US judge approves Volkswagen emissions settlement
A US federal judge has approved a 15 billion dollar (£12 billion) court settlement of most claims against Volkswagen over its emissions-cheating scandal.
District judge Charles Breyer signed the order in San Francisco, approving the largest car scandal settlement in American history.
About 475,000 owners of VWs and Audis with two-litre four-cylinder diesel engines will now be able to seek buybacks of their vehicles, starting next Tuesday.
Most of the owners are expected to sell their cars back to VW after the company acknowledged cheating on emissions testing.
In addition to having their cars bought back, owners can expect to receive payments of 5,100-10,000 US dollars (£4,100-£8,100).
Judge Breyer wrote: "The settlement is fair, reasonable and adequate."
VW will pay legal fees and costs, including up to 324 million dollars (£265 million) in fees and 8.5 million dollars ( £6.9 million) in out-of-pocket costs.
While the settlement releases legal claims from most of the two-litre VW owners, it does not affect larger three-litre six-cylinder diesels, which also cheated on tests.
The settlement also does not end any claims against parts supplier Robert Bosch, which drew up the cheating software.
Judge Breyer gave preliminary approval to the settlement in July. The order says that 336,612 owners of two-litre diesels have registered for the settlement and 3,298 have opted out.
VW must make payments available within 10 business days from Tuesday, according to the order.
Judge Breyer wrote that the priority was to get the cars off the road as soon as possible, and the settlement accomplishes that.
The polluting cars emitted as much as 40 times the allowable limit for nitrogen oxide, a gas which can cause human respiratory problems.
The settlement calls for the German car giant to spend up to 10 billion dollars (£8.1 billion) to buy back or repair the affected cars.
The company will buy back the cars at the US National Automobile Dealers' Association clean trade-in price before the cheating was made public on September 18 2015.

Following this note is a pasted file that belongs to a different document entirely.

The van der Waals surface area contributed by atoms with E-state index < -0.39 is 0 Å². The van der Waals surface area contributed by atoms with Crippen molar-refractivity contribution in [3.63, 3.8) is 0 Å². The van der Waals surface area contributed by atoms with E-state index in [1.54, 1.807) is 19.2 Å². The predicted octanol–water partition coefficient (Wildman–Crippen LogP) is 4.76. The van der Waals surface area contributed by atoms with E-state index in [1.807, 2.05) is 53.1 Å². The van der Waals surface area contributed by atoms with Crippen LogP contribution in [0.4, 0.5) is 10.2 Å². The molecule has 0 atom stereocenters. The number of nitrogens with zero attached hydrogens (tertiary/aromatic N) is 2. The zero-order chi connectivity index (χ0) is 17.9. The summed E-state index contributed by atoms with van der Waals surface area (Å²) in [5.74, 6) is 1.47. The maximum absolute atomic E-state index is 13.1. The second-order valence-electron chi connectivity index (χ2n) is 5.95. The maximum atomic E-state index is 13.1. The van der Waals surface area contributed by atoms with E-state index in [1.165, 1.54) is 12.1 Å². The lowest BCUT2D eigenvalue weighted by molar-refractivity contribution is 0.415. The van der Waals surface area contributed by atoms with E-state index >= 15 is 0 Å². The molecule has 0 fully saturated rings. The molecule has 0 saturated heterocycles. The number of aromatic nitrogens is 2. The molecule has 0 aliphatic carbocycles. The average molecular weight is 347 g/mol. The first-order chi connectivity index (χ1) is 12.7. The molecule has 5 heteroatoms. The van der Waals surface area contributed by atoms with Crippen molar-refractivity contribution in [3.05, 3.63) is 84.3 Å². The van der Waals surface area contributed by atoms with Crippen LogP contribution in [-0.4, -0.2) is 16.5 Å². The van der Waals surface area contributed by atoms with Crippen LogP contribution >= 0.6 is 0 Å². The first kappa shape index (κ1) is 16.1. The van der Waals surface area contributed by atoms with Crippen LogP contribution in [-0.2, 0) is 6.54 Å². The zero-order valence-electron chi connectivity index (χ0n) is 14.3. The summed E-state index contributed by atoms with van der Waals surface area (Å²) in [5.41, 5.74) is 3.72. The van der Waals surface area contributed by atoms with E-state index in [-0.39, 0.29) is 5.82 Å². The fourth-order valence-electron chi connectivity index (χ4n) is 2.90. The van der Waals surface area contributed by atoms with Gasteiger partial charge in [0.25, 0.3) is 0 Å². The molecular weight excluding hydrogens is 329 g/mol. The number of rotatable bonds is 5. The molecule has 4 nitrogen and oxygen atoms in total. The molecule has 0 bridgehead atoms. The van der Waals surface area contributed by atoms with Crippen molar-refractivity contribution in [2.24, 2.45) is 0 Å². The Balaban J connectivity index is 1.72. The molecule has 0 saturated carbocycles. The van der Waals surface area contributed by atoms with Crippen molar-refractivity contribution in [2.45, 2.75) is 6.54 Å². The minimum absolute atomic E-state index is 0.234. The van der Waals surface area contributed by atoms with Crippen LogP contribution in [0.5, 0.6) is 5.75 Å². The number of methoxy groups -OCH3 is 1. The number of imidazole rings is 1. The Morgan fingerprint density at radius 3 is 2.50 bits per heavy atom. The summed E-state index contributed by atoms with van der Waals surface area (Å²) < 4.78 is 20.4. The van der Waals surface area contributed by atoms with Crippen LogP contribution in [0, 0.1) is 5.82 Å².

Some owners have objected, saying they should receive the full purchase price of their vehicles.
Mark Dietrich, an Audi owner from San Francisco, told the judge last week that Volkswagen played owners for fools and the settlement did not go far enough to compensate them for the company's fraud.
But Volkswagen attorney Robert Giuffra encouraged Judge Breyer to approve the deal, saying it was good for buyers and would help the company regain people's trust.
The settlement also includes 2.7 billion dollars (£2.2 billion) for unspecified environmental mitigation and an additional two billion dollars (£1.6 billion) to promote zero-emissions vehicles.
The scandal has damaged Volkswagen's reputation and hurt its sales. The company is still facing potentially billions more in fines and penalties and possible criminal charges.
The company said in April that it has set aside 18.2 billion dollars to cover the cost of the global scandal, which erupted in September 2015 when the US environmental protection agency (EPA) said Volkswagen had fitted many of its cars with software to fool emissions tests.
Car owners and the US department of justice sued.
The software recognised when the cars were being tested on a treadmill and turned on pollution controls. The controls were turned off when the cars returned to the road.
The EPA alleged the scheme let the cars spew more than 40 times the allowable limit of nitrogen oxide.
Through September of this year, VW Group's sales in the US are down nearly 7% from 2015 figures to just under 386,000.
The Volkswagen brand fared worse, with sales down 12.5% to just over 231,000, according to Autodata.
The VW group includes the Audi, VW, Bentley and Lamborghini brands.